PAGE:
As students gear up for the first day of term two for state and integrated schools, one Auckland principal is reassuring parents not to sweat the small stuff as families prepare for potentially weeks of online schooling.
Ormiston Primary School principal Heath McNeil is urging parents to prioritise their children's health and wellbeing first and stick to a schedule that works well for the family.
"Our expectation is around the wellbeing of the child and the learners. We said to our parents to make sure everyone is safe and well first and then think about the learning," he told The AM Show on Wednesday morning.
"Make sure the schedule fits your family, it doesn't have to fit everyone's family. It doesn't really matter what time children do some reading, whether it's at night or 9am.
"Our message to parents is to look after yourself and the children first, then we'll provide some activities to break up the day."
McNeil says he received a message from worried parents who both work eight hours a day from home and have primary-school-aged kids. He urges parents to remember that given the circumstances, it's okay for children not to be working as per their usual school schedule.
"Teachers will be there to support you during the day. We're not trying to replicate the school day, that would be far too intense," he told The AM Show.
"We don't want children to be sitting in front of devices for six to eight hours a day, we know that's not good for them."
For Ormiston Senior College, Junior College and Primary School students, around 200 of the schools' own devices are set to be couriered out to families who currently don't have access to online learning.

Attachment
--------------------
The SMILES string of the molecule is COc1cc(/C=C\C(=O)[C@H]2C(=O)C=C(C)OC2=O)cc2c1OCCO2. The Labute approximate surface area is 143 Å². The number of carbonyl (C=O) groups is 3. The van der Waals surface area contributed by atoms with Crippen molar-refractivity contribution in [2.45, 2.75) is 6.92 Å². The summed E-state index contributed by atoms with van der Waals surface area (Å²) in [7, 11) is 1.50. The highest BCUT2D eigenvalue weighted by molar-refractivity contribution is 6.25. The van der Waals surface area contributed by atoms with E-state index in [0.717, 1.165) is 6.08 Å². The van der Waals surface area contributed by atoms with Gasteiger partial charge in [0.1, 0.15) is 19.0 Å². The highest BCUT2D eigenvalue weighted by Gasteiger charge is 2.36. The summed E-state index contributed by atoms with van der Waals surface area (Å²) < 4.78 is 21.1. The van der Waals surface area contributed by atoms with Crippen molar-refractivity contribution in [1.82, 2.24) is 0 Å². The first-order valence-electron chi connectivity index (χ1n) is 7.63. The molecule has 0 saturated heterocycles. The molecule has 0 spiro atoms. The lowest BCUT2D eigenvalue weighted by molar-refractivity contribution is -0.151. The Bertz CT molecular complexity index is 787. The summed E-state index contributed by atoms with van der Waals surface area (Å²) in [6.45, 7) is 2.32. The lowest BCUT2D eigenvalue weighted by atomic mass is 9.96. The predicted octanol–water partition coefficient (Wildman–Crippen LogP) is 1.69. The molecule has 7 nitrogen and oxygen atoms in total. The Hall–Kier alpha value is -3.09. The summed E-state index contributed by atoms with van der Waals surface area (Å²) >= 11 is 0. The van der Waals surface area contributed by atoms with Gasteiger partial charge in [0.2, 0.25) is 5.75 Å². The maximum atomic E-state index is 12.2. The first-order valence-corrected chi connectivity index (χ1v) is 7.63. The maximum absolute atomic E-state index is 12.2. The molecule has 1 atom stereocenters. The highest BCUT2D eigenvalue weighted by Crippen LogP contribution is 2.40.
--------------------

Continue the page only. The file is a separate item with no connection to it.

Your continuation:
"Most of our community is connected to the internet, so we're lucky in that we're a new suburb in Auckland," McNeil said.
"One of the things we've been working on over the last 48 to 72 hours is getting the devices that normally sit in our schools out to our parents, so I'll be off to school to package up around 200 devices to courier out to our families. We have to make sure everything is safe and we're not putting anyone at risk."
For families nationwide who don't have internet access or have yet to receive a device and workbooks from the Ministry of Health, McNeil suggests opting for the ministry's TV Learning, which begins at 9am on Wednesday, as a good bet for a variety of lessons.
"That would be a great way to get different types of learning - there's te reo lessons, science experiments - [different] things to engage with. We know that when there's quality, educational TV programmes - we know from overseas research, like Sesame Street - that's had a huge impact on communities and their readiness for learning," he explained.
"We want learners to be ready and excited to come back to school, that's the most important thing."